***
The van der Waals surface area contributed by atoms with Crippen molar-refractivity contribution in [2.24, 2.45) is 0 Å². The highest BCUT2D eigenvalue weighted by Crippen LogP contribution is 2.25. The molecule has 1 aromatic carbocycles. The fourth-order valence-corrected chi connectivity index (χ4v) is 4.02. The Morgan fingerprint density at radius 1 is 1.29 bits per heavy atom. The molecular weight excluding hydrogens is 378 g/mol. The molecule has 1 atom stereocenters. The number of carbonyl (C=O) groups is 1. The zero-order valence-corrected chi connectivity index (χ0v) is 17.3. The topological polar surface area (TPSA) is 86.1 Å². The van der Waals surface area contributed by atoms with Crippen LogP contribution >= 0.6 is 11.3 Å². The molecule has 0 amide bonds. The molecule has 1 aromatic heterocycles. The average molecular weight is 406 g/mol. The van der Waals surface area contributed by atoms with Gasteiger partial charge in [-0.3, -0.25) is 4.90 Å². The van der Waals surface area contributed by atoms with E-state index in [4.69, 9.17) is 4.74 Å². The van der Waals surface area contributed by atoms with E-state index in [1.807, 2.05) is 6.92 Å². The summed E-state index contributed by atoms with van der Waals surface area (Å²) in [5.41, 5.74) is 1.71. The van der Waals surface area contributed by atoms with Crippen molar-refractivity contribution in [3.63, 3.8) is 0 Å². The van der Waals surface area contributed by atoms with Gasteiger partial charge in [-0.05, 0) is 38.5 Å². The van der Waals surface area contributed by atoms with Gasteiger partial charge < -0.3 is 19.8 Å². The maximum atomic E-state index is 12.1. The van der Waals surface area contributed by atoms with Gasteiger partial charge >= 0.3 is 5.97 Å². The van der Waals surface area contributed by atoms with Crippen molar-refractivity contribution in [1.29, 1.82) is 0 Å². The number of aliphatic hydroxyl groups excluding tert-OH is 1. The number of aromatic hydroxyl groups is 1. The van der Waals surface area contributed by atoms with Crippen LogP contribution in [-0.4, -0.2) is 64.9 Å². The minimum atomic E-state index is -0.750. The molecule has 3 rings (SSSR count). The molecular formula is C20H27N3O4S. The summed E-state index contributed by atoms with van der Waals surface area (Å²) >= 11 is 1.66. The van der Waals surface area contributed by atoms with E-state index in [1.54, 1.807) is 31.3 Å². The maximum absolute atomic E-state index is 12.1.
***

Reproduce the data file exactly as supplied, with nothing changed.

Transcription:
The van der Waals surface area contributed by atoms with Crippen molar-refractivity contribution in [2.24, 2.45) is 0 Å². The highest BCUT2D eigenvalue weighted by Crippen LogP contribution is 2.25. The molecule has 1 aromatic carbocycles. The fourth-order valence-corrected chi connectivity index (χ4v) is 4.02. The Morgan fingerprint density at radius 1 is 1.29 bits per heavy atom. The molecular weight excluding hydrogens is 378 g/mol. The molecule has 1 atom stereocenters. The number of carbonyl (C=O) groups is 1. The zero-order valence-corrected chi connectivity index (χ0v) is 17.3. The topological polar surface area (TPSA) is 86.1 Å². The van der Waals surface area contributed by atoms with Crippen LogP contribution >= 0.6 is 11.3 Å². The molecule has 0 amide bonds. The molecule has 1 aromatic heterocycles. The average molecular weight is 406 g/mol. The van der Waals surface area contributed by atoms with Gasteiger partial charge in [-0.3, -0.25) is 4.90 Å². The van der Waals surface area contributed by atoms with E-state index in [4.69, 9.17) is 4.74 Å². The van der Waals surface area contributed by atoms with E-state index in [1.807, 2.05) is 6.92 Å². The summed E-state index contributed by atoms with van der Waals surface area (Å²) in [5.41, 5.74) is 1.71. The van der Waals surface area contributed by atoms with Crippen molar-refractivity contribution in [3.63, 3.8) is 0 Å². The van der Waals surface area contributed by atoms with Gasteiger partial charge in [-0.05, 0) is 38.5 Å². The van der Waals surface area contributed by atoms with Gasteiger partial charge < -0.3 is 19.8 Å². The maximum atomic E-state index is 12.1. The van der Waals surface area contributed by atoms with Gasteiger partial charge >= 0.3 is 5.97 Å². The van der Waals surface area contributed by atoms with Crippen molar-refractivity contribution in [1.29, 1.82) is 0 Å². The number of aliphatic hydroxyl groups excluding tert-OH is 1. The number of aromatic hydroxyl groups is 1. The van der Waals surface area contributed by atoms with Crippen LogP contribution in [-0.4, -0.2) is 64.9 Å². The minimum atomic E-state index is -0.750. The molecule has 3 rings (SSSR count). The molecular formula is C20H27N3O4S. The summed E-state index contributed by atoms with van der Waals surface area (Å²) >= 11 is 1.66. The van der Waals surface area contributed by atoms with E-state index in [1.54, 1.807) is 31.3 Å². The maximum absolute atomic E-state index is 12.1.